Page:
In my faith, religion and society class today, we were discussing 'charity' and 'justice.' The students along with the professor decided that charity is doing good for an individual while justice is doing what is right for society as a whole.
Upon reading Williams Chapter 10, I was reminded of this discussion. We as writers, affect peoples' lives with our works; even the work we produce simply for class! The professor has to eventually read through all of our papers and more often than not, so do our peers as part of the draft process.
According to Williams, we as writers have a duty to ensure that our writing does not become "carelessly complex" (124). While it may seem like charity-work towards our professors and classmates, keeping our work as simple as possible (without dumbing it down) is actually doing society a justice. (*cue the national anthem in the background...)
Think of what a better place the world would be (or at least high school would have been) if Nathaniel Hawthorne had been kind enough to pare down his monumental paragraphs in The Scarlet Letter. We are the future folks! One day, our work could make its way into the literary canon! We need to face that responsibility head on and make sure that everything we write is written consicely, eloquently and most of all, with Style.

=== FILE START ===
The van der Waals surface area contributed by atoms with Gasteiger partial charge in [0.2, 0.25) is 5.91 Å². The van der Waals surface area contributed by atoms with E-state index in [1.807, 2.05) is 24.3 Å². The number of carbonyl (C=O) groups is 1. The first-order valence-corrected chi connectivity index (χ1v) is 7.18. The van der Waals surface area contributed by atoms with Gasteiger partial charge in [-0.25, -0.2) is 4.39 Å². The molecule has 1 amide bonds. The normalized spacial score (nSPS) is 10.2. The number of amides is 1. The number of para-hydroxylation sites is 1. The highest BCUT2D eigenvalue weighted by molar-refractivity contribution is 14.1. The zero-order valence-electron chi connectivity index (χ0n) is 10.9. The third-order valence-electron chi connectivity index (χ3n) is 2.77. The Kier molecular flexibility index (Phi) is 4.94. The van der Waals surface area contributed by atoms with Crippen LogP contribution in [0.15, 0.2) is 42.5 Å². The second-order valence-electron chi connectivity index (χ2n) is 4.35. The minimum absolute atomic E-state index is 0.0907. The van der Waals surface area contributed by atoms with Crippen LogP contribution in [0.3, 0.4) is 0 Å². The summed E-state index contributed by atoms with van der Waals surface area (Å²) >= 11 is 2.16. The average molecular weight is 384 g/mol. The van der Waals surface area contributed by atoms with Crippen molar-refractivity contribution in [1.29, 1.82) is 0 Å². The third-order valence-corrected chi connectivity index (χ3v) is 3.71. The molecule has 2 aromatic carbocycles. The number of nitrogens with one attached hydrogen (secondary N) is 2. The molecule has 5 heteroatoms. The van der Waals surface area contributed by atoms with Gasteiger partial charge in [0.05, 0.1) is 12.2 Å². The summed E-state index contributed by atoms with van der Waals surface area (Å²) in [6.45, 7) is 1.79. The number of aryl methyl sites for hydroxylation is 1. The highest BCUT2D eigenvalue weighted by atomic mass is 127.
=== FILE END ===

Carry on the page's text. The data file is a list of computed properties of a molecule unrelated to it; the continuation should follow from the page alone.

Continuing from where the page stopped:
Read what my classmates have to say about Chapter 10.
Before I get to my point, I must say that Williams' Style is giving me literary whiplash. I understand that he broke down each chapter into different areas that writers should focus on to be better... well... writers. But when reading it in sequential order, as a book should be read, each chapter seems to negate or at least somewhat contradict what was said in the previous chapter. First, wordy sentences suck, thusly, short sentences are superb, then longer sentences make a triumphant return... and you know what? It's exhausting.